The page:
Gain and Level Options

Listen to audio examples and a description of how we use gain and levels (use headphones)

When going to download your Munk Productions Ambisonic Ambiences product, you have two options when it comes to level and gain. You can freely download any option(s) you need:

  • "Same Gain Scheme" files
  • Normalised files

During production, the individual audio files of Munk Productions Ambisonic Ambiences (MPAA) all have the same static gain applied (+25 dB compared to the raw recording) (Same Gain Scheme).

But we also produce peak normalised versions of the files. These two options are described below.

Note: We recommend that you use Option 2 (Same Peak Scheme) files for auditioning files to use in a project, as the loudness jumps between files are much smaller.

Option 1: Same Gain Scheme

As mentioned above, audio files have a fixed gain applied (+25 dB), except in a few cases (see below).

This scheme means that

  • the loudness of different real-world scenes can be compared directly
  • the dynamic range of the real world is maintained
  • you still get a reasonable starting level despite the large dynamic range of real-world sounds
  • if you want 100% realistic productions, just keep the gain constant across ambiences
  • and that quiet ambiences are really quiet, sometimes barely heard (roomtones in particular)

 

Loudness of a quiet ambience
With Same Gain, a quiet forest lake sounds REALLY quiet...
Loudness of a loud ambience
... and a pile hammer at a construction site sounds REALLY loud!

 

 

 

 
 
 
 
 
 
 

 

 

 

 

 

 

 

The exceptions

Occasionally, sounds are so loud we experience clipping at +25 dB of gain. This happens for example with

 
  • fireworks
  • close, passing trains
  • heavy machinery
  • applause and clapping
  • sudden, loud noises in special cases
  •  

When that happens, we reduce the gain just enough to avoid clipping in the Ambisonic files. That also avoids clipping in the binaural files.

This only applies to 2-4% of audio files. And when it does, you'll see the gain change in both the filename and the description.

 

Option 2: Same Peak Scheme

When auditioning files to use in a project, it is convenient to have them closer to an equally loud level. Otherwise you'd have to turn the volume up and down all the time, and you might get loud levels into your ears when switching from a quiet file to a loud one.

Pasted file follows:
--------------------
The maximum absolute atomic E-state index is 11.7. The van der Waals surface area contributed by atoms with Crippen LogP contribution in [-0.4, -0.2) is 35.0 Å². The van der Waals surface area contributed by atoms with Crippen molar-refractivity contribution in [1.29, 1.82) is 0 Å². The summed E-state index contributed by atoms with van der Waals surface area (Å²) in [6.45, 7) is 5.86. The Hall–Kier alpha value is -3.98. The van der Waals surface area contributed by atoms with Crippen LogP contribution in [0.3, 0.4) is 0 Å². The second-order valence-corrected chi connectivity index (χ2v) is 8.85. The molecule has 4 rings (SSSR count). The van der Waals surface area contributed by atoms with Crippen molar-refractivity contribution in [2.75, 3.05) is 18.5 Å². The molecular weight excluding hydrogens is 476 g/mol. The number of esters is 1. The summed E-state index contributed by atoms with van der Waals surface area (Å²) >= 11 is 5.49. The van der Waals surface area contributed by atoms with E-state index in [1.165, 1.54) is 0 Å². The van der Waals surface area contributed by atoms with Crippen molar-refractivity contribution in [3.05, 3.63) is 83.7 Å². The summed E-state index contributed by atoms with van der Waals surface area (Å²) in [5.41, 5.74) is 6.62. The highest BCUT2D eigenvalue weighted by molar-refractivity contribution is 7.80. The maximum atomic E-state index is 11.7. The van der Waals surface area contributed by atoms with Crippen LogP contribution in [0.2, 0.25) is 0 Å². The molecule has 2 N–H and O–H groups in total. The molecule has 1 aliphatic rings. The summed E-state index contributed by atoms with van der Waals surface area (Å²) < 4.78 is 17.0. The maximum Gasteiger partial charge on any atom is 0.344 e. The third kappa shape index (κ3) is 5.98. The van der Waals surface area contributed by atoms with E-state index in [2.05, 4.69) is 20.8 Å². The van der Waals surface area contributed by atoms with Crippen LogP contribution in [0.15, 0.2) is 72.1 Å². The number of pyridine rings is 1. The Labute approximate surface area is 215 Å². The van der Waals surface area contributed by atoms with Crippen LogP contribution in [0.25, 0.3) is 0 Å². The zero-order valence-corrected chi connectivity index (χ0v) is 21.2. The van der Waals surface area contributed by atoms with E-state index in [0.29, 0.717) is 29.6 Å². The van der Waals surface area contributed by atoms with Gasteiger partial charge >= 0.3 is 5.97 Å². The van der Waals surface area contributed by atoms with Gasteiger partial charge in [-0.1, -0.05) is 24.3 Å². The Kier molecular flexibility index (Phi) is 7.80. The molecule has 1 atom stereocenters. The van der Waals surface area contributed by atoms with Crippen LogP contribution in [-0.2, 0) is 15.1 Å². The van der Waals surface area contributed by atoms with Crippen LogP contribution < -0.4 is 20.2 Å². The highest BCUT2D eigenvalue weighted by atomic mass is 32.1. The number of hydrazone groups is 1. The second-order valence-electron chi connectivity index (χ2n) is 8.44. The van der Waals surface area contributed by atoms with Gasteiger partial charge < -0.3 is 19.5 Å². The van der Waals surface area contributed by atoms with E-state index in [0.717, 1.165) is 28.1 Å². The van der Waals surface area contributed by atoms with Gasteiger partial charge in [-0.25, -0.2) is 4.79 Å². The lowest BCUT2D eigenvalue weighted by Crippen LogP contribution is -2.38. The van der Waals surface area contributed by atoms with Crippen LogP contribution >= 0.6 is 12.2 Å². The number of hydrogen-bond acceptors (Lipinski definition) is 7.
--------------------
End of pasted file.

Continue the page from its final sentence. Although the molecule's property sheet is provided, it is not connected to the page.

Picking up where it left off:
Also, you might not want or need the advantages of the Same Gain Scheme for your production.

Therefore we have produced an additional set of ambience files with nearly equal peak level. The files have been normalised to -2 dBFS - but with a maximum gain of +30 dB, as it makes no sense to amplify very quiet ambiences more than 30 dB, not least due to noise levels.

We have chosen to peak normalise instead of loudness normalise to get the loudest possible file. Note that no dynamic range reduction (compression) has been used; the dynamic range of each individual file is preserved.

You should, however, take note of the following when using Same Peak Scheme files:

  • Quiet ambiences tend to be too loud compared with louder ambiences - you should be careful to attenuate them appropriately in your production
  • Levels are all over the place! You have no reference as to how loud any given ambience is in reality - and you'll easily set quiet ambiences too loud
  • Ambiences marked as matching other ambiences, or even just ambiences recorded on the same location, will have different loudness due to different peaks of the content. They need to be level equalised to match
  • The dB marking in the file name and description, in the case of attenuated ambiences (see above), has no meaning here and should be disregarded

For these reasons, Same Peak Scheme files are best used as single ambiences/effects (and for auditioning), whereas Same Gain Scheme files are better suited for more coherent productions such as fiction and podcast stories.